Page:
Let this sit in your mind for a moment: it’s only two months left until the start of a new decade. How bizarre that is!
The last time a new decade began, I was only 12 and certainly way too naïve to feel pressured by the fact that the world was moving so quickly, and a big chapter was closing on me.
To me, back then, it felt like it wasn’t moving fast enough. I wasn’t even a teenager yet, although it was all I really wanted to be; mature, independent and free. I couldn’t wait to call my own shots and make my own decisions – I sure had big ‘adult life’ envy.
Now I’m sat by the cloudy window, age 22 writing about a new decade on the horizon after what I could probably describe as one of the biggest years of my life. 12-year-old me would have never guessed all the change that was coming her way like strong waves and if only she knew I can’t help but wonder if she’d have done some things differently. Probably.
The thought of a decade passing sounds like a pretty big deal, I mean, ten years passing by is a very long time, yet somehow it also feels like not so long has passed as there are a lot of memories in my mind that are still dancing around so vividly as though they happened only yesterday.
I became a teenager at last and got to experience the big machine that was Italian high school and hallway drama, which wasn’t anything like what I was sold. I got to hang around in cliques and bash girlfriends’ ex-boyfriends as we sat around classroom tables sharing big boxes of pizzas and drinking canned cokes. I met new people and lost others as time went by, then some, I met again down the road with whom I sang old tunes and reminisced the glory days together. I got to graduate twice, first from high school, and then three years later, from a university in a completely different country. I gave up speaking Italian on the daily for the Queens English and became a pro at being under the rain without an umbrella or many complaints. I made plans and hoped they’d call and cancel and sometimes they cancelled plans I looked forward to like a child the day before Christmas. I also grew up and soon realized the best times might have been the times I used to spend wishing I could grow older.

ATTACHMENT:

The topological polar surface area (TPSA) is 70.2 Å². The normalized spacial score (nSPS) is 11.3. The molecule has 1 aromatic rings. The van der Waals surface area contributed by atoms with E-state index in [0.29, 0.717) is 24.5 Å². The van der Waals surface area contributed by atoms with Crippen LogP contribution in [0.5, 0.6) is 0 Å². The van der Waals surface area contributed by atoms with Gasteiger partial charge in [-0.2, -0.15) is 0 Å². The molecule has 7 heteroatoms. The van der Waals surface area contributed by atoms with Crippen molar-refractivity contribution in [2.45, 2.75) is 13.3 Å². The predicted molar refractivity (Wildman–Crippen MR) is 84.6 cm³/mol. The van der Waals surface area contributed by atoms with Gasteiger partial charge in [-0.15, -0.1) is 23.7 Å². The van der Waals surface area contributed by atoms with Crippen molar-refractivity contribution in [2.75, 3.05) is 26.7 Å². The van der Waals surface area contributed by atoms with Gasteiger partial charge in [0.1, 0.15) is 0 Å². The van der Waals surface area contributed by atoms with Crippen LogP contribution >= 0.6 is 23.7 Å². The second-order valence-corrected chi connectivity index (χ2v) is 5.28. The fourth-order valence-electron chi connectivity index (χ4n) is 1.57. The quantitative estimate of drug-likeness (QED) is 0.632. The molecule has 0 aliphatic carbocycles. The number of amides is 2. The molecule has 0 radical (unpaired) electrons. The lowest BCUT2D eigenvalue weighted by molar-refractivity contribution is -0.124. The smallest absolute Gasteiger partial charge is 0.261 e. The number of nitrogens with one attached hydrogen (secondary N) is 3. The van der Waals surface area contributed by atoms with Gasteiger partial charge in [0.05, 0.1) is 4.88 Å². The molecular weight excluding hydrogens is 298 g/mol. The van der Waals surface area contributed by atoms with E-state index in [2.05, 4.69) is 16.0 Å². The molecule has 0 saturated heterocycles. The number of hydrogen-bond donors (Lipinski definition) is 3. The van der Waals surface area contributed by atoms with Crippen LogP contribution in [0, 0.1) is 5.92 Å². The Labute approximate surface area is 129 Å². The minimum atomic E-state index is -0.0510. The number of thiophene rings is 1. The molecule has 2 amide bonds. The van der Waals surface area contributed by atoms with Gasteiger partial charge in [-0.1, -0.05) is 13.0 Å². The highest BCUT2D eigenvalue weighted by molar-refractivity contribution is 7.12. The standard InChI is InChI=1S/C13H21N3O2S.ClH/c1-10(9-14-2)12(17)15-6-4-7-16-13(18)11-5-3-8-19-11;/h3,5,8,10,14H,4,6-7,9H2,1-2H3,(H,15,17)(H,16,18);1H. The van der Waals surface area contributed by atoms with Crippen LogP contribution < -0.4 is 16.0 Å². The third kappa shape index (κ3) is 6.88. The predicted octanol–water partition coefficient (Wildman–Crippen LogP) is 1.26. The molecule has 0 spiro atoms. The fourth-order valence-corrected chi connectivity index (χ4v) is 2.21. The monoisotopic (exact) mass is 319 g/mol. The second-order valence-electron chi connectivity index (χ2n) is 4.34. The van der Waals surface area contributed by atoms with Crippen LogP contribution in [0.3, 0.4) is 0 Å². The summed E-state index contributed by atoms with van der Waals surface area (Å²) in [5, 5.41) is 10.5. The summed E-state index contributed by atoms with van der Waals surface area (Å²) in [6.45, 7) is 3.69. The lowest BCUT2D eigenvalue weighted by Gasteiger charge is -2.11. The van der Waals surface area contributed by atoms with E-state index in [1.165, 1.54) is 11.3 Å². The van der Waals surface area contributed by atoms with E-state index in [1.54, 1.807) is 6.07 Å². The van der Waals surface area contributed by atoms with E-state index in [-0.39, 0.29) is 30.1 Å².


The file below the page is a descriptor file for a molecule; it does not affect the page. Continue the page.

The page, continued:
This time around, I feel a lot more pressure than I did in my pre-teens. The fact that another decade is about to come to a close does make me want to reflect on all I’ve done with the last ten years that flew by before I could say ‘what’s going on?’.
What could I have done differently? What could have done more of? What dreams should I have chased after harder?
I think it’s almost impossible to get to this point and not wonder how you used up the time at your disposal, as things coming to an end often remind you of how fast time runs by. The times you think you’ll have forever always end up slipping through your fingers like clear water and the people you swore forever with can instantly become strangers.
‘It was only then I did this, it was only then I did that’ becomes a thing I say regularly as I try to chase back all the hours I’ve lost. The hard truth I’m starting to be more aware of is that time is the one thing that’s impossible to get back, adjust or replace, therefore chasing after lost time is essentially useless and a sure waste of more time.
For most pages about to be flipped, there’s a story that came before and there’s one that comes after. At the beginning of this year, I wrote about New Year Pressures and in some way, I already feel like the jitters are beginning because this time around something bigger will be marked.
Sometimes, I imagine a different life in which I’m exactly where I want to be; a world with no broken dreams or haunted scars. I think of a universe where there aren’t a thousand things on the to-do list to complete and roaming free is the rule of land, but of course, I’m woken up from my daydreams as reality screams my name. So, why cry over wine that’s already been spilled?
How about looking ahead, dwelling on the pages that are yet to be flipped. How about looking forward to the things that are yet to come whilst appreciating the ones that are done and learning from the past the left us hurt and undone. How about trying to create change, even a small one, before the year runs out?
Another decade will soon be over, but there’s still two months to go and although they might fly away in a blink of an eye, there are still two months to go – a whole two months.
There are 61 days left to take a chance and do that thing you’ve been avoiding, 61 days to tell that person exactly how you feel, 61 days to achieve that goal and 61 whole days be the truest version of yourself. In other words, there are 61 days to change your life and many more to come if luck will have it.
Often, we focus on the things we don’t have, the things we can’t do or say. We try to fix who we are to fit a mold or the imagery of ourselves someone else built in their heads, but I challenge you, and myself, to focus on the opposite. In the next few weeks, I want to focus on the things I can actually change; the parts of my life I can transform and mold into the version of the life I want to see.
I want to ditch the what-ifs and whys and focus on the now, the present. I want to be taking active steps towards the future I want to see. How will you be spending your 61?
Your restless romantic roamer